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At 70, 'Green Towns' Endure as New Deal Vestiges


In the "New Deal" years of the 1930s, President Franklin Roosevelt created a bevy of government agencies that he hoped would pull the nation out of the Great Depression.

They produced a nationwide social-security system, farm subsidies, and jobs for struggling workers, who cleared forests, built highways, wrote guidebooks to the states, photographed rural families and dust-blown towns, and created public works of art across the nation.

And Roosevelt picked Columbia University economics professor Rexford Tugwell to lead a radical new agency called the Resettlement Administration. The RA moved struggling families into new, utopian communities planned and built by the federal government; ringed by woodlands; and laced with parks, co-operative gardens, and swimming pools.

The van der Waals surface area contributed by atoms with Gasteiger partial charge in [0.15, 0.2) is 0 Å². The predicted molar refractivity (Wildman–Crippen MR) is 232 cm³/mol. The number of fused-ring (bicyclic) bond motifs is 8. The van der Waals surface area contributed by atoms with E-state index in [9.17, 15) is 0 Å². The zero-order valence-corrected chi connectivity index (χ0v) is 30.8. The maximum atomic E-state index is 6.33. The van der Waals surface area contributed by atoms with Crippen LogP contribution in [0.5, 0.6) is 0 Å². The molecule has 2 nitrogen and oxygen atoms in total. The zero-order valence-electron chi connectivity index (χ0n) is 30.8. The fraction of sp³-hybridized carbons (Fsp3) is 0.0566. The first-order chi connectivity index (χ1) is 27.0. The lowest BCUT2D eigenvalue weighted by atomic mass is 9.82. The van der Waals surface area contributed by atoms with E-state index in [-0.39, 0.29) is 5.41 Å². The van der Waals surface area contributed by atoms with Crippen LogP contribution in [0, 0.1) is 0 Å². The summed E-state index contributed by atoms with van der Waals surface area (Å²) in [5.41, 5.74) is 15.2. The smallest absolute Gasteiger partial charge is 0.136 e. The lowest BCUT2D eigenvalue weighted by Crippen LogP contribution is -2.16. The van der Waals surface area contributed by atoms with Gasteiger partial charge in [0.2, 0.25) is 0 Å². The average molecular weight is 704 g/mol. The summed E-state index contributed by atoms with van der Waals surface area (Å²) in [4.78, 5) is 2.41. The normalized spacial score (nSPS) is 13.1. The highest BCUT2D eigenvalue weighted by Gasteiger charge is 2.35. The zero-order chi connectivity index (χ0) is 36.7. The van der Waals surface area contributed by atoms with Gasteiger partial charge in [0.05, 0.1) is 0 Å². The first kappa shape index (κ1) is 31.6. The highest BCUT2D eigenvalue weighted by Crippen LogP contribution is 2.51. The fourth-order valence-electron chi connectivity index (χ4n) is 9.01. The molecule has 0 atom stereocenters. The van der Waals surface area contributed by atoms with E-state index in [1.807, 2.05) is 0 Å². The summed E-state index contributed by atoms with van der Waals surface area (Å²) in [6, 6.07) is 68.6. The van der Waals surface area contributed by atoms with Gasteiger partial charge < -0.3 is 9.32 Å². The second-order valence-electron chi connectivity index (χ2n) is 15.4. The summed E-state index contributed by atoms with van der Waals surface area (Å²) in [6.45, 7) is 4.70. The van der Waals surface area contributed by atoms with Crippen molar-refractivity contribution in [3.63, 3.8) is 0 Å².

The first idyllic new town, called Greenbelt, opened 70 years ago on what had been depleted Maryland tobacco fields. Two other so-called "green towns," near Cincinnati, Ohio, and Milwaukee, Wisc., were built from scratch as well.

All offered displaced Americans clean, new cinderblock townhouses and single-family cottages. This was paradise to the lucky renters, but the venture was looked upon as a socialist menace by conservative critics. By 1949, the government had sold off all the property to families and private investors.

Greenbelt is now a well-worn town of 22,000, engulfed by the sprawling Washington, D.C., metropolis. There are far newer, ecologically innovative "green towns" elsewhere. But old Greenbelt and Greenhills and Greendale have retained their Art Deco touches and tightly knit neighborly feel from their hopeful beginnings in desperate times 70 years ago.

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